So today I left the Camino Frances feeling sad. I met many people from all parts of the world, saw amazing scenery, and experienced so much. I walked alone when I wanted to and found someone to walk with if I wanted company. Now something different…

I took the ALSA bus from Burgos to San Sebastián and it was modern, comfortable, offered free wi-fi and entertainment that is no longer offered on flights. ALSA buses have it all, except flight attendants! The bus took 3 hours and 20 minutes and cost 18.36 Euros. The scenery was beautiful and my feet are already enjoying a two-day rest until May 7th, the day a new Camino begins.

San Sebastián

11 thoughts on “Burgos to San Sebastián

  1. Aww Mom! I understand your sadness. Perhaps your Camino shell disappeared because you had done all you needed to do on the French Way. A new shell has been given to you to start your new journey along the Norte and the Primitivo. Cherish the experience you’re leaving and welcome the new. Ultreia! You never know what adventures lay ahead! Buen Camino <3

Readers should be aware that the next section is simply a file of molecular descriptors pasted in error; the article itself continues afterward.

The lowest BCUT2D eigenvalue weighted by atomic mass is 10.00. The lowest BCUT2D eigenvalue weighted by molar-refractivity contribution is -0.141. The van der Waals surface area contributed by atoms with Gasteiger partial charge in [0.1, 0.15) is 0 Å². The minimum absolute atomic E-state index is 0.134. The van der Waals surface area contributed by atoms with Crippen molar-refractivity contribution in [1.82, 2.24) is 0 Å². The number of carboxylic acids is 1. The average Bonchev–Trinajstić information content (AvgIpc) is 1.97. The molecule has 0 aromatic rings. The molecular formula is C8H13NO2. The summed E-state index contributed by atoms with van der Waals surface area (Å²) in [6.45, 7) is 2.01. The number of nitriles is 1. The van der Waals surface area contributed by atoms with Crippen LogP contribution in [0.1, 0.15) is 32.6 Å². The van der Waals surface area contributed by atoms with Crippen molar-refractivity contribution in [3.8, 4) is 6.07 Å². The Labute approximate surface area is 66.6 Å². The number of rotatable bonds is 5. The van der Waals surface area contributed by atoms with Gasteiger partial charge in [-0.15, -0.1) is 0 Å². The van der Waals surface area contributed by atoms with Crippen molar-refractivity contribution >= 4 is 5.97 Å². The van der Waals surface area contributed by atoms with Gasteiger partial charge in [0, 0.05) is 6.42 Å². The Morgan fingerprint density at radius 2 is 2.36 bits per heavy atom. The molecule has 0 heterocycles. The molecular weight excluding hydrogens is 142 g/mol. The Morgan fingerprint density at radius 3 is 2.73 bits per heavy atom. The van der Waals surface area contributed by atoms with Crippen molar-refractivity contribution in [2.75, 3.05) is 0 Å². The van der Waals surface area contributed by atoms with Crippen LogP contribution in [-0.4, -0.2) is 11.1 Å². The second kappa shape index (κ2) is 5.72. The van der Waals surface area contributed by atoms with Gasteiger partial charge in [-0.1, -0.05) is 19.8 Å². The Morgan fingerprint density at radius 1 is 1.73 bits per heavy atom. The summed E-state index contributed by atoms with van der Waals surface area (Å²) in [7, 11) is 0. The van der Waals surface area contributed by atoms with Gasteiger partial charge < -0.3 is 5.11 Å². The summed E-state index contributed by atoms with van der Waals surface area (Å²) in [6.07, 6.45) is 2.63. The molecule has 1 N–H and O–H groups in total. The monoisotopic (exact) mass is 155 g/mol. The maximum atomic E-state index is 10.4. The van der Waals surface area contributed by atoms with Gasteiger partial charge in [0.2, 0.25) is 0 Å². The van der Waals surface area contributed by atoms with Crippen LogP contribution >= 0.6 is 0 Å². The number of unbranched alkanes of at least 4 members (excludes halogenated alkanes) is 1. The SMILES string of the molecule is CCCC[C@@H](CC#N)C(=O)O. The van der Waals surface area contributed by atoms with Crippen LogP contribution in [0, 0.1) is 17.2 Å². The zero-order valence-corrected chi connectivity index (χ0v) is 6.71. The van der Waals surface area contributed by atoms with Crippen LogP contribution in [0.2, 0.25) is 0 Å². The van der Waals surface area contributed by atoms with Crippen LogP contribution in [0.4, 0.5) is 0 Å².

1. HI Tania! I love that so much. There was a reason for one scallop shell disappearing and another one taking its place in Burgos. Burgos was the end of that journey and now another one begins. I feel very positive about two new journeys. I was sitting in the hostel in San Sebastián just after noon when I heard a familiar voice at the front desk asking if his wife is here… It was so good to see Dad and he was looking great even after the big challenging 2-day hike! LOL! Love you, Mom. 🙂

      1. Yay! I’m so happy. Buen Camino to both of you! I hope that you’ll post a little blurb and some photos from Dad’s stint of the journey too. It would be great to see it again 🙂

  2. Hi Judy,
    I’m really enjoying your blog and can see that this solo part of the trip must be a real confidence boost. You are managing the travel details like a pro! All of that planning has paid off. What a wonderful experience you are having as you assimilate your surroundings with all your senses to create lasting memories.